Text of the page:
“So off we go and we're making our very first pass and I’ll be darned if Frank’s rod doesn’t bury. Frank, he couldn't stand up. He had to fight the fish sitting down in my boat. Incredibly, he fights the fish entirely on his own and it's 25.3 pounds!” Back at the launch, Hyde offered to help Frank clean and fillet his fish. “And he's like, ‘No, no, no. I want my whole family to see a fish this big. I want my family to see it. I want my neighbors to see it.’”

A month and a half later, Keith’s phone rang. “I'm, you know, retired from law enforcement. I'm kind of a skeptical guy. I generally don’t answer my phone. But something told me to answer the phone.” On the phone was Frank’s daughter. “And I'm like, ‘Hey, so how is Frank? How was the fish?’ And she goes, ‘Well, the fish was delicious. But my dad passed away...I want you to know, the day he died, he was still talking about the trip with you. And catching the biggest fish of his life, and what an impact it made on him and our family and how blessed we are that, you know, that you took him out, because none of us could have done that.’”

Keith paused and took a breath. “That hit home for me. I mean, even just telling you the story now, it gives me goosebumps.” He said. “That's when I knew that I was doing what I needed to do. I think to myself ‘okay, I'm not a guide. I'm just a guy that likes to fish quite a bit.’ But obviously, there's some power greater than me that made all this, put Frank on my boat and put that fish on Frank's rod.” He added modestly, “I just was kind of the person that allowed it to happen, I guess.”

“By the same token, if there weren't people out there sharing their passion, people like Frank and those in similar situations would never have the opportunity to go fishing.” Hyde said matter of factly. “I think that's why people join. I think there's a lot of people who are looking for help and looking for opportunities and looking for some group or someone to help them enjoy the outdoors.”

Hyde emphasizes the importance of fostering a community, with Frank as a shining example. “If you were born into a family where the outdoors wasn’t an activity that was shared in your family, you could have all the desire in the world—but making it happen can be very intimidating and daunting for a lot of people,” he said. “I think getting people out is very therapeutic, and the more people that we can keep interested in angling and hunting and the outdoors, the more opportunities that gives the people who love it.”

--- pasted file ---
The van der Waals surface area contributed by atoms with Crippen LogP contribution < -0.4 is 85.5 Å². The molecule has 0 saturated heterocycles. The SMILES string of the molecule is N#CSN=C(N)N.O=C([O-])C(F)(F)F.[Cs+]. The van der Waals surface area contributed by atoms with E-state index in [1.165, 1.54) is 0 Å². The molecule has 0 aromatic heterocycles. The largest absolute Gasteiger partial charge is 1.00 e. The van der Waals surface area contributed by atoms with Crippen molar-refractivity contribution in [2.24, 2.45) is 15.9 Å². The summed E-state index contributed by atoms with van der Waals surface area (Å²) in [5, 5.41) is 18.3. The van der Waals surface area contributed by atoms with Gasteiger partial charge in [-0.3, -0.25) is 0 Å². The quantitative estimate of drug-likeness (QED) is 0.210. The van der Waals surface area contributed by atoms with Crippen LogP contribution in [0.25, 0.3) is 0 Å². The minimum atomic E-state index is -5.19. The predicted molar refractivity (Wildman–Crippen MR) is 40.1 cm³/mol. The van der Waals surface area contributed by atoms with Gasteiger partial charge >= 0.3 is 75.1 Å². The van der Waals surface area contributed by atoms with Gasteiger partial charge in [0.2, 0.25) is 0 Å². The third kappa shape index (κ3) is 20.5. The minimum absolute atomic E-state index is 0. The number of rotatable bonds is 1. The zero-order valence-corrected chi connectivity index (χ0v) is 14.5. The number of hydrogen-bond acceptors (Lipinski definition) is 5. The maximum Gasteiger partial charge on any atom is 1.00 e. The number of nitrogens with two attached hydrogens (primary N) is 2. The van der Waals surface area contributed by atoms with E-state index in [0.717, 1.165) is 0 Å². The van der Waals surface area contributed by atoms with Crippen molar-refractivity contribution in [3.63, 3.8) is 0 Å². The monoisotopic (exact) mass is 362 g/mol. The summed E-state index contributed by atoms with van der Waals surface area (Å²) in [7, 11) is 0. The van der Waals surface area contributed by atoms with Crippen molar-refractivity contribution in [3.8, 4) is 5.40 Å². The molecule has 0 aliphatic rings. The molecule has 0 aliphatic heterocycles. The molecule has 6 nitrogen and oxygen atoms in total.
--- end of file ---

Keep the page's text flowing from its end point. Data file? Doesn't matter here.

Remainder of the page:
As an Air Force veteran, Hyde seeks to provide these same opportunities to local veterans like Frank. For the past 10 years, Hyde has been a pro-staffer at The Fallen Outdoors, a nonprofit dedicated to facilitating hunting and fishing trips to veterans. The Fallen Outdoors has partnered with the Northwest Steelheaders on several veterans events. Keith has led 17 veteran fishing trips this year alone. “Being able to see the benefit of what this group of people does for veterans, it's mind-blowing.”

Hyde hopes to grow his chapter in 2020, and even potentially start new chapters in Southwest Washington. He advocates for the necessity of bringing new faces into our community to support future generations of angling and healthy fisheries. “We need diversity. We need to bring young people, diverse people, into Northwest Steelheaders that have a love of the outdoors, that want to see fishing continue, that want to see opportunities continue.”

Hyde speaks proudly of his chapter and the work they have done on this front. “I look back on our very first meeting at the Public Hall at the Clark PD building in Vancouver and—holy mackerel!,” he exclaimed. “I can remember looking across the room at a mishmash of people, and thinking, wow, are we going to be able to do this? Is this going to work? I look at our chapter now, and I think our chapter is probably one of the most diverse chapters.”

Hyde continues to channel his passion into giving back to the fishing community. “Don't get me wrong, I love to catch fish myself, but I’ve caught enough fish,” he said. “My enjoyment now comes from taking other people out.” He offers those who are inexperienced or unable to purchase their own equipment the opportunity to get out on the water and form bonds within the community. For Hyde, it’s not just about fish. “Seeing the enjoyment on people's faces when they catch a fish, the camaraderie on the boat… That's the driving thing for me. We're having a good time here, regardless of whether we're catching fish.”

“I think that Northwest Steelheaders has been a fantastic conduit for us to make the world better, our little bit of the world better, for other anglers and for fish. I don't think anything at all that I have done is going to be any monumental stone of any merit, really,” Hyde said emphatically. “But what I do think is that when a number of people in the Steelheaders community work hard to enhance fisheries and to enhance opportunities, it makes the world a better place. And so I want to thank Northwest Steelheaders for that because my life would be less rich and less rewarding without it.”